HOUSTON (Reuters) - U.S. oil producer Marathon Oil Corp posted a better-than-expected adjusted quarterly profit on Wednesday, helped by rising crude prices and cost cuts, sending its shares up more than 2 percent in extended trading.
Marathon said it plans to raise spending this year slightly from 2017, while hewing closely to a strategy favoring shareholder returns, a topic getting rising attention in the U.S. shale industry.
“In 2018, we expect to improve corporate-level returns from our disciplined development capital program,” Chief Executive Lee Tillman said in a statement.
For the fourth quarter, Marathon posted a net loss of $28 million, or 3 cents per share, compared to a net loss of $1.38 billion, or $1.62 per share, in the year-ago period.
Excluding one-time items, including a loss on hedging of fossil fuel output, Marathon earned 7 cents per share. By that measure, analysts expected earnings of a penny per share, according to Thomson Reuters I/B/E/S.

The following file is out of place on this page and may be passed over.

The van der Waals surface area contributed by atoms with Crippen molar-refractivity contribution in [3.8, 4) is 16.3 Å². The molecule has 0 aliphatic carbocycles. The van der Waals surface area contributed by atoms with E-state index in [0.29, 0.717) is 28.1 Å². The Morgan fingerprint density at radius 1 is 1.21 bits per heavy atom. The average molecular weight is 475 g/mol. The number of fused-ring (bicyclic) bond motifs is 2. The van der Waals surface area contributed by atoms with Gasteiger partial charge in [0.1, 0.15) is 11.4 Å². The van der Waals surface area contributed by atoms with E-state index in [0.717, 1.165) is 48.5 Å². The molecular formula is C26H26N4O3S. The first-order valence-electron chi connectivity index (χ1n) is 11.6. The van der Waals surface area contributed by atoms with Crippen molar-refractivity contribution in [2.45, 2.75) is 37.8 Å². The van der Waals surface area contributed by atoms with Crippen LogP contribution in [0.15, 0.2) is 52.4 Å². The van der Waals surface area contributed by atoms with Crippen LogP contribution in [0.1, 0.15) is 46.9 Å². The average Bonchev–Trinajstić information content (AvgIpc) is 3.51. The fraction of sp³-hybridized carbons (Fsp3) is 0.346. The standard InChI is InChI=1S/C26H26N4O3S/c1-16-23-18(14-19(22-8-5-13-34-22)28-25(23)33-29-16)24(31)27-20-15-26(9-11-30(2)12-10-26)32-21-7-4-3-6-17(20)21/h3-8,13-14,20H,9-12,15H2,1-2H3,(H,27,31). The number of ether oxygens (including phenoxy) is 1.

Production in the quarter rose 12 percent to 383,000 barrels of oil equivalent per day (boe/d). Marathon expects to pump 390,000 to 410,000 boe/d this year.
For 2018, Marathon plans a capital budget of $2.3 billion, up from last year’s $2.2 billion. About 60 percent of that will be spent in North Dakota’s Bakken shale formation and the Eagle Ford shale of East Texas. The rest will be spent in the Permian Basin and projects in Oklahoma.
The budget should be break-even with oil prices at or above $50 per barrel, the company said. U.S. oil prices traded around $60.70 on Wednesday.
Shares of the Houston-based company rose 2.4 percent to $17.36 in after-hours trading.
The company plans to hold a conference call with investors on Thursday morning.
Reporting by Ernest Scheyder; Editing by James Dalgleish and Rosalba O'Brien